After so many years of the Singham slo-mo stride, parlayed over so many masala movies, I’d forgotten that Ajay Devgn could walk any other way. In ‘Rudra’, his first web outing as the dour, brooding Special Units cop Rudraveer Singh, he does remember not to walk arms akimbo. Instead of khakhi, he is in civvies, black jacket, black trousers. And because this a web series, he is allowed to smoke, which he can’t in our sanskaari movies. But his single-minded focus on finding the bad guys and fixing ‘em is still the same: whether it is Singham or Rudra, when he hits ’em, they stay hit.
This is not just what the baddies say. All his colleagues — his boss, his twenty-year-old associate, his seniors, and a rookie assigned to be his partner — are prone to fix a half-exasperated, half-admiring expression on their faces as they tell us how Rudra is the greatest, even if he likes to fling computers through glass screens which shatter obligingly, or upturn tables when he flies into a black rage. Which happens quite often in the six-part season one of ‘Rudra’, directed by and produced by Applause Entertainment, streaming on Disney Hotstar.
If you’ve noticed, I haven’t yet begun detailing the other characters, and the reason for that is simple: Rudra is the hero, and he needs to be kept front and centre at all times. This is something that original didn’t have to bother about: Idris Elba, who plays the detective in ‘Luther’, leads from the front, but doesn’t have to be talked up as he walks. Luther’s estranged wife is shown in her workspace, as a professional making life choices; Rudra’s similarly estranged wife (Esha Deol) wears power suits, but feels domesticated, swinging between her ex, and her current lover (Satyadeep Mishra) who is as deliberately different from Rudra as can be, in his printed shirts, and open face.
But then this is bound to happen if you have a top flight Bollywood hero descending onto the web space: whether it is a three-hour flick, or a multi-episode web series, the hero always needs to be top, even if he is sullied and tarnished a little. And there really can’t be a better choice to play that dark but inherently noble character than Devgn, because he owned that template years before. If anyone could do an intense, growly brooder after Amitabh Bachchan, it was Ajay Devgn.
Meanwhile Rudra cuts a swathe through his workplace, a police station which looks like a set, and through the mean streets of Mumbai, swarming with depraved serial killers, paedophiles, rapists, deranged officers, while keeping at bay a child prodigy-cum-astonishingly clever woman whose twisted brain is up on offer to be picked.
Of the terrible types he tracks, a couple stand out: both are serial killers, one who believes that ‘my blood is my truth’, and the other who has a thing for women’s purses. In both these episodes, time is expanded on the festishistic aspects of the killings, and upon the men who do these things. Then there’s a guy (Luke Kenny) who has a penchant for slicing off body parts and shiny, expensive stones. Ashwini Kalsekar, in her crisp uniform, is up for her strong superior (she gets called ‘Boss’ by her subordinates) part, as is Atul Kulkarni, a cop with weak streaks. Ashish Vidyarthi, as distinguished officer, shows up to shake his finger at Rudra, whenever he steps out of line, which is, like I’ve already said, all the time. Tarun Gahlot does a good job of the new-boy-on-the-job.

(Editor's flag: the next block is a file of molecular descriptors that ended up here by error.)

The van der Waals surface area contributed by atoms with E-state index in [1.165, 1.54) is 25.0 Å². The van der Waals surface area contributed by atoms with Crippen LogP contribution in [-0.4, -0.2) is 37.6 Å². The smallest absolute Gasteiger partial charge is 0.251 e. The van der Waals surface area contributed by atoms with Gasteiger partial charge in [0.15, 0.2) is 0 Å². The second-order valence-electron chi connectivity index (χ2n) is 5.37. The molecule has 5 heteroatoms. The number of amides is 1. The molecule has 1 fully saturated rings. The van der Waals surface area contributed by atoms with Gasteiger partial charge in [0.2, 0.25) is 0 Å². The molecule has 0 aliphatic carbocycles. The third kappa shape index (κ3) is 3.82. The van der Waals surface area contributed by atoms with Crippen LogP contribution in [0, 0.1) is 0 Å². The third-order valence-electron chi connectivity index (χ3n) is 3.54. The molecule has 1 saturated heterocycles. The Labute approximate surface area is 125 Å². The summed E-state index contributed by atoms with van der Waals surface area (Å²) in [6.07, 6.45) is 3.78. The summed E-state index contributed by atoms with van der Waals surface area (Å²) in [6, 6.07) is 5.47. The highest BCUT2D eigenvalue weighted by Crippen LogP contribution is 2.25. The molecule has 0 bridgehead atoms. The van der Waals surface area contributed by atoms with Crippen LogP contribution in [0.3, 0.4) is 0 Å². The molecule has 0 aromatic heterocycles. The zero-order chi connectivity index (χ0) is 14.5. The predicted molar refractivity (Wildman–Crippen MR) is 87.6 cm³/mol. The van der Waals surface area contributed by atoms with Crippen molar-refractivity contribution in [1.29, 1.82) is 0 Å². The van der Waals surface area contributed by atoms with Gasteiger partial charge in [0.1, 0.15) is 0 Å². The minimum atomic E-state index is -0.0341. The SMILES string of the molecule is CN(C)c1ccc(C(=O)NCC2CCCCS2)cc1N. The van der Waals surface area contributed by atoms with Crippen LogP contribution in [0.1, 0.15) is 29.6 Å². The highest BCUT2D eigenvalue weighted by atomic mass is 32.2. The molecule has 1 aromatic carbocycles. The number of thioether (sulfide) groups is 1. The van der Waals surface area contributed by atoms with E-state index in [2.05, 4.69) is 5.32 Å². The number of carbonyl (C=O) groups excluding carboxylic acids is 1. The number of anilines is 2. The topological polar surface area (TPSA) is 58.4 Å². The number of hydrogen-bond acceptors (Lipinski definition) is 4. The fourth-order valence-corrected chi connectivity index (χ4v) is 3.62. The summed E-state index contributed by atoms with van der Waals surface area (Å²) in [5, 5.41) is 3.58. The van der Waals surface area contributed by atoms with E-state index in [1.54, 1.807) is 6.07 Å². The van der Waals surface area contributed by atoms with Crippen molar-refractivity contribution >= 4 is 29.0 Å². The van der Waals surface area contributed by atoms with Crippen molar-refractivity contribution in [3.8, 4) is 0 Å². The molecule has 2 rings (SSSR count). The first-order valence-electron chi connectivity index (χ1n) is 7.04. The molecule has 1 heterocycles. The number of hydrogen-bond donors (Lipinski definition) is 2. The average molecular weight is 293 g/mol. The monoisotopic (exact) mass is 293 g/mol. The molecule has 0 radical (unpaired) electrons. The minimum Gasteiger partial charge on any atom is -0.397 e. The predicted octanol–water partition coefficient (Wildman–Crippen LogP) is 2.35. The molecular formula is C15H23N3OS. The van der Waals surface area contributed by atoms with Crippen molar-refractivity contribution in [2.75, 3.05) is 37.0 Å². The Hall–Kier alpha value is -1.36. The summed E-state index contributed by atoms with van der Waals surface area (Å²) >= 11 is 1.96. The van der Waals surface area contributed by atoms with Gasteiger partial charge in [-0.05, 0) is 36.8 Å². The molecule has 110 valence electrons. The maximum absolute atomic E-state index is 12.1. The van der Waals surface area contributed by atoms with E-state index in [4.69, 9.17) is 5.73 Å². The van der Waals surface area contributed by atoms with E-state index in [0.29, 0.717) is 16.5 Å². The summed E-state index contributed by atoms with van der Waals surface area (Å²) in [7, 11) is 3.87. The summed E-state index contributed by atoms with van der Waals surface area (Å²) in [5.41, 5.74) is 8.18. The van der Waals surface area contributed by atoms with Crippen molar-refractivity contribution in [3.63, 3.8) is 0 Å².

The flame-haired sexy-bad girl pitted against Rudra who manages to get under his skin, is played by Raashi Khanna, who calls herself ‘thodi random, thodi kooky’. Whatever. Good vamp material there, even though she does narrow her eyes a lot. As do we, clocking in the far-fetched and contrived parts, with full recognition that this feels like an English language series even if it is in Hindi. So, while there are such lines as, ‘Rudra pyaar samjhta hai, rishtey nahin’ (clap, clap), there is also a proliferation of Hindi-in-English dialogue. ‘Phir se kaho’ is, of course, ‘say that again’. And, my favourite, ‘Kya yeh point hai jahaan sirf tum jaante ho kya ho raha hai’? Err, okay.
But no matter. Fans of hard-core crime-and-grime serials safely can watch this serviceable home-grown version; they might even have to close their eyes in some gory bits. ‘Rudra’ is well-produced, and well-paced, only letting us feel the stretch in a few stretches. And Ajay Devgn rules. His rough, tough Rudra shows us a flash or two of vulnerability, but he makes a solid meal of his disturbed defender of the law. And he gets to mouth a cracker, the best line of the series. ‘Poora system jumlon par chal raha hai’, (the whole system is working on ‘jumlas’) he tells a concerned colleague. That’s right.
Rudra The Edge of Darkness cast: Ajay Devgn, Raashi Khanna, Esha Deol Takhtani, Ashwini Kalsekar, Luke Kenny
Rudra The Edge of Darkness director: Rajesh Mapuskar